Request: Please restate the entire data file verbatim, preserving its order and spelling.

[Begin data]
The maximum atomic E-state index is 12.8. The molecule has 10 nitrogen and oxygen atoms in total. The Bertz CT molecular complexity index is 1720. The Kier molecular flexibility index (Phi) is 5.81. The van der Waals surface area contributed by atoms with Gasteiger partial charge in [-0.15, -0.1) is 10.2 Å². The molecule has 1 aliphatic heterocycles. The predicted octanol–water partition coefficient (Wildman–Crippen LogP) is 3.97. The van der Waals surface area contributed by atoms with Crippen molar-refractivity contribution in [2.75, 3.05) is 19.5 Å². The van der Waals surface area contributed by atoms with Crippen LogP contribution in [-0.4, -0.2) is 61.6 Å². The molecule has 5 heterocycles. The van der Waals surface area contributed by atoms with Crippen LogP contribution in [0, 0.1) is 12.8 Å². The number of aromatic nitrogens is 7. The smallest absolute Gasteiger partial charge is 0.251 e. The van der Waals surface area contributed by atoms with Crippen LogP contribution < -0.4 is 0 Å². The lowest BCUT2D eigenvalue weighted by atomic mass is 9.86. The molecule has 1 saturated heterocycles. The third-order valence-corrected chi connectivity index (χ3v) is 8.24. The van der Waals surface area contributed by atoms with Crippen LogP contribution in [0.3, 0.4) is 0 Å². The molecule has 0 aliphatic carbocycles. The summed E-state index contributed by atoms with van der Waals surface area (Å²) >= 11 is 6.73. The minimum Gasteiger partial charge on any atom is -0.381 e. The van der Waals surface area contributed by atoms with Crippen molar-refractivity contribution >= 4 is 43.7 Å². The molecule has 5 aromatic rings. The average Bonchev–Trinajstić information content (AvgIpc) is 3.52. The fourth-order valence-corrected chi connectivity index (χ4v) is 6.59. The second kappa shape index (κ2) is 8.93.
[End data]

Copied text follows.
The maximum atomic E-state index is 12.8. The molecule has 10 nitrogen and oxygen atoms in total. The Bertz CT molecular complexity index is 1720. The Kier molecular flexibility index (Phi) is 5.81. The van der Waals surface area contributed by atoms with Gasteiger partial charge in [-0.15, -0.1) is 10.2 Å². The molecule has 1 aliphatic heterocycles. The predicted octanol–water partition coefficient (Wildman–Crippen LogP) is 3.97. The van der Waals surface area contributed by atoms with Crippen molar-refractivity contribution in [2.75, 3.05) is 19.5 Å². The van der Waals surface area contributed by atoms with Crippen LogP contribution in [-0.4, -0.2) is 61.6 Å². The molecule has 5 heterocycles. The van der Waals surface area contributed by atoms with Crippen LogP contribution in [0, 0.1) is 12.8 Å². The number of aromatic nitrogens is 7. The smallest absolute Gasteiger partial charge is 0.251 e. The van der Waals surface area contributed by atoms with Crippen LogP contribution < -0.4 is 0 Å². The lowest BCUT2D eigenvalue weighted by atomic mass is 9.86. The molecule has 1 saturated heterocycles. The third-order valence-corrected chi connectivity index (χ3v) is 8.24. The van der Waals surface area contributed by atoms with Crippen LogP contribution in [0.3, 0.4) is 0 Å². The molecule has 0 aliphatic carbocycles. The summed E-state index contributed by atoms with van der Waals surface area (Å²) >= 11 is 6.73. The minimum Gasteiger partial charge on any atom is -0.381 e. The van der Waals surface area contributed by atoms with Crippen molar-refractivity contribution >= 4 is 43.7 Å². The molecule has 5 aromatic rings. The average Bonchev–Trinajstić information content (AvgIpc) is 3.52. The fourth-order valence-corrected chi connectivity index (χ4v) is 6.59. The second kappa shape index (κ2) is 8.93.